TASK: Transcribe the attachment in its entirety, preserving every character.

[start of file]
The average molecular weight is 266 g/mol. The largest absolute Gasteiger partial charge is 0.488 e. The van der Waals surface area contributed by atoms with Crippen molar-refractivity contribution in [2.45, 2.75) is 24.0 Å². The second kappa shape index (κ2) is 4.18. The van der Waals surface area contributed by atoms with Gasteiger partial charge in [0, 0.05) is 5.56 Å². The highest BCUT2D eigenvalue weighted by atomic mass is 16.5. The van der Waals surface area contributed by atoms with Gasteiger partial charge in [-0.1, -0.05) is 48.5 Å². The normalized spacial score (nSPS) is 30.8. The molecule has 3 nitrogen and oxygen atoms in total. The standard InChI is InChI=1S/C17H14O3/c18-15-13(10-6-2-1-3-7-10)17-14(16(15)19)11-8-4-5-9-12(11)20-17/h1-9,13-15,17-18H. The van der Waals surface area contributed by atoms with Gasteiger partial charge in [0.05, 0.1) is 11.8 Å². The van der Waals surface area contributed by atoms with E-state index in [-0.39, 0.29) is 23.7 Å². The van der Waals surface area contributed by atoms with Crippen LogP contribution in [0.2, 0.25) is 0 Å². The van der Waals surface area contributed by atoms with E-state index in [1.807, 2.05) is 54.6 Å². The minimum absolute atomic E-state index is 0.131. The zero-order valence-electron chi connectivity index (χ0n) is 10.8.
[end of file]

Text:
The average molecular weight is 266 g/mol. The largest absolute Gasteiger partial charge is 0.488 e. The van der Waals surface area contributed by atoms with Crippen molar-refractivity contribution in [2.45, 2.75) is 24.0 Å². The second kappa shape index (κ2) is 4.18. The van der Waals surface area contributed by atoms with Gasteiger partial charge in [0, 0.05) is 5.56 Å². The highest BCUT2D eigenvalue weighted by atomic mass is 16.5. The van der Waals surface area contributed by atoms with Gasteiger partial charge in [-0.1, -0.05) is 48.5 Å². The normalized spacial score (nSPS) is 30.8. The molecule has 3 nitrogen and oxygen atoms in total. The standard InChI is InChI=1S/C17H14O3/c18-15-13(10-6-2-1-3-7-10)17-14(16(15)19)11-8-4-5-9-12(11)20-17/h1-9,13-15,17-18H. The van der Waals surface area contributed by atoms with Gasteiger partial charge in [0.05, 0.1) is 11.8 Å². The van der Waals surface area contributed by atoms with E-state index in [-0.39, 0.29) is 23.7 Å². The van der Waals surface area contributed by atoms with Crippen LogP contribution in [0.2, 0.25) is 0 Å². The van der Waals surface area contributed by atoms with E-state index in [1.807, 2.05) is 54.6 Å². The minimum absolute atomic E-state index is 0.131. The zero-order valence-electron chi connectivity index (χ0n) is 10.8.